When jobs are scarce, it always helps not to have the deck stacked against you. Some places offer fewer opportunities, particularly for more educated members of the labor force.
In fact, according to a study released by the Brookings Institution, while the number of years of education required for average U.S. jobs actually increased ahead of the number of workers sufficiently educated to fill those jobs, in some places the more highly educated an applicant is, the more difficult it will be to find work—because those places offer fewer opportunities for the better educated.
Some cities, says the study, titled “Education, Demand, and Unemployment in Metropolitan America,” have an “education gap”—a shortage of educated workers relative to employer demand. More educated workers generally can more easily find jobs in locations with a smaller gap, while those less well educated might have a harder time.
The size of the gap, says the study, predicts the unemployment level: “On average from 2005 to 2011, metro areas with education gaps above 1 experienced unemployment rates 1.4 percentage points higher than metro areas with education gaps below 1.”
We already reported on the Top 10 Best Cities for Educated Job Seekers, so if you don’t want to bang your head against a wall looking for a job, here are the 10 places you’ll want to avoid.
10. Chattanooga, Tenn.-Ga.
Don’t bother taking the Chattanooga Choo-Choo, unless you’re prepared for a long train ride to nowhere.
With an education gap of 1.017, a May unemployment rate of 8.4%, and the change in the unemployment rate from its pre-recession low to May of 2011 coming in at 4.2, you’re better off having the conductor punch your ticket for some other destination.
9. Lakeland-Winter Haven, Fla.
If you think it would be nice to work in sunny Florida this winter, you’re right. It would. But it’s not likely.
The Lakeland-Winter Haven area has an education gap of 1.02, a May 2011 unemployment rate of 10.8%, and the change in that rate from its pre-recession low of 7.2, the magic seems to have left the kingdom.
8. Youngstown-Warren-Boardman, Ohio-Pa.
You could grow old looking for a job in Youngstown.
Its education gap is 1.024, and in May of this year its unemployment rate was 9.1%; that is a change of 3.1 from its pre-recession low.
7. Riverside-San Bernardino-Ontario, Calif.
California, alas, seems more to resemble the Hotel California, where you can check out but you can never leave. Out of the 10 worst places to job hunt if you have a substantial education, the Golden State has five.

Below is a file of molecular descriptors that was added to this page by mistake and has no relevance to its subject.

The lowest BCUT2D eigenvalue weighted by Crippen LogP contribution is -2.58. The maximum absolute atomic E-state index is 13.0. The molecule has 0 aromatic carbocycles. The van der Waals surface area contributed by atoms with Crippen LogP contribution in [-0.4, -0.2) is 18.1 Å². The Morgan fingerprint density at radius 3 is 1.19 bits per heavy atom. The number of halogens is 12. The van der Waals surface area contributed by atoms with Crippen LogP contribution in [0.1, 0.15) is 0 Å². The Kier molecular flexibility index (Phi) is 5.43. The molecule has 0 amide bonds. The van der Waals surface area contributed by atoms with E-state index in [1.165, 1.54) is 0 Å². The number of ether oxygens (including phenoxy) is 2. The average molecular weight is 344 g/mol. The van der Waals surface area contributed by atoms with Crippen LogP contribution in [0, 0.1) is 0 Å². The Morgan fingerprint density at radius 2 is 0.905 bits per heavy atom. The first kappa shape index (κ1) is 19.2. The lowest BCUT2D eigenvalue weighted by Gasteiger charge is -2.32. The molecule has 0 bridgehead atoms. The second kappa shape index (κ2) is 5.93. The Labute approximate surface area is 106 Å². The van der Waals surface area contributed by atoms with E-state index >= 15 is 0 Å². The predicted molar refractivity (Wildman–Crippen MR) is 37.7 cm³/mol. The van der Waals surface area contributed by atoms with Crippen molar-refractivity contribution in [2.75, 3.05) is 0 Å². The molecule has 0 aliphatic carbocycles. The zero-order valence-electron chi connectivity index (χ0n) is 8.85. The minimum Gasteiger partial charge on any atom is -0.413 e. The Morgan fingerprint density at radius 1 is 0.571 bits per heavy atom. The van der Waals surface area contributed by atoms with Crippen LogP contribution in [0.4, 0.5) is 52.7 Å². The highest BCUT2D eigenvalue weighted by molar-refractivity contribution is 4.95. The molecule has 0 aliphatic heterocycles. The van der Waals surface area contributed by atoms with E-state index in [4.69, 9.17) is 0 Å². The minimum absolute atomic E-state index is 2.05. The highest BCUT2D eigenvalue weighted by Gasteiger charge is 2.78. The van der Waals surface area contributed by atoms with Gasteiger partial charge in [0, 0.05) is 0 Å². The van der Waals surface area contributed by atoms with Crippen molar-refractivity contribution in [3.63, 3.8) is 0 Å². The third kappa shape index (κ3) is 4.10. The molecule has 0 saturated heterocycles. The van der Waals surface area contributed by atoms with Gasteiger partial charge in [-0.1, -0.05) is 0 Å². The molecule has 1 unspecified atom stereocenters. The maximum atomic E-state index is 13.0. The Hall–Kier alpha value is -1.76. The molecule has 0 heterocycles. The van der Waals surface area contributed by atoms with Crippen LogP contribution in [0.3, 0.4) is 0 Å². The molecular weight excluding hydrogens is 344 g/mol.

In the Riverside-San Bernardino area, the education gap is 1.026. The unemployment rate in May was 13.2%, and that’s a change of 8.3 from pre-recession days. Not such a golden opportunity after all.
6. Stockton, Calif.
Stockton is just full of good news. In a 2010 Gallup poll, the city tied with Montgomery, Ala., as the most obese metropolitan area in the U.S. with a rate of 34.6%. Then there were the Central Connecticut State University surveys in 2005 and 2006 that ranked it as the least literate of U.S. cities with a population of more than 250,000. Not only that, but the Feb. 2, 2011 issue of Forbes christened Stockton the “most miserable” city in the U.S., thanks in major part to the implosion in home values.
Stockton’s education gap, perhaps unsurprisingly, was 1.032. Its unemployment rate in May was a frightening 16.2%, and that reflects a difference of 8.8 from its halcyon pre-recession levels. Relocation, anyone?
5. Fresno, Calif.
Despite picturesque Old Fig Garden, one of the city’s most prestigious neighborhoods, and the equally charming Christmas Tree Lane, which draws 100,000 visitors every year to line up for a tour of its holiday decorations, Fresno’s education gap is 1.036. In May it, too, had a scary unemployment rate of 16%; its pre-recession level was half that.
4. Modesto, Calif.
It may have been immortalized in the film American Graffiti by native son George Lucas, but jobs are scarce these days in Modesto. So are other amenities; in February 2010, the Gallup-Healthways Well-Being Index surveyed 353,000 participants in 162 cities about their jobs, finances, physical health, emotional state of mind and communities. Modesto ranked 161. If that isn’t cheery enough, Forbes ranked it 99th in foreclosures for a “Best Bang-for-the-Buck Cities” survey that looked at 100 cities.
Fresno’s education gap is 1.042; the May unemployment rate was 16.7%; and that is a difference from pre-recession days of 8.7.
3. Bakersfield-Delano, Calif.
Bakersfield is another city with a low education rate, which exacerbates its employment problem. A Brookings Institution study that used 2008 data showed that the percentage of adults in the Bakersfield metropolitan area 25 and older with a bachelor’s degree was the lowest, at 14%, of the 100 largest metropolitan areas in the country. In 1990, it had ranked at 95.
Its education gap is 1.051; its unemployment rate is 15%; and that is double what it was pre-recession.
2. El Paso, Texas
Although its education gap, at 1.054, is worse than the others, El Paso’s unemployment rate is not quite as bad as poor California, nor has it risen quite so drastically. In May it clocked in at 10%, which is a 4.1 change from pre-recession levels.
1. McAllen-Edinburg-Mission, Texas
With an education gap of 1.093, McAllen tops (or bottoms) them all. Its unemployment rate in May was 11.9%, up 5.3 from pre-recession levels.
Perhaps not surprisingly under the circumstances, much of McAllen’s shopping is done by predominantly Mexican upper- and middle-class consumers, who take advantage of the city’s proximity to the border and its foreign trade zone.
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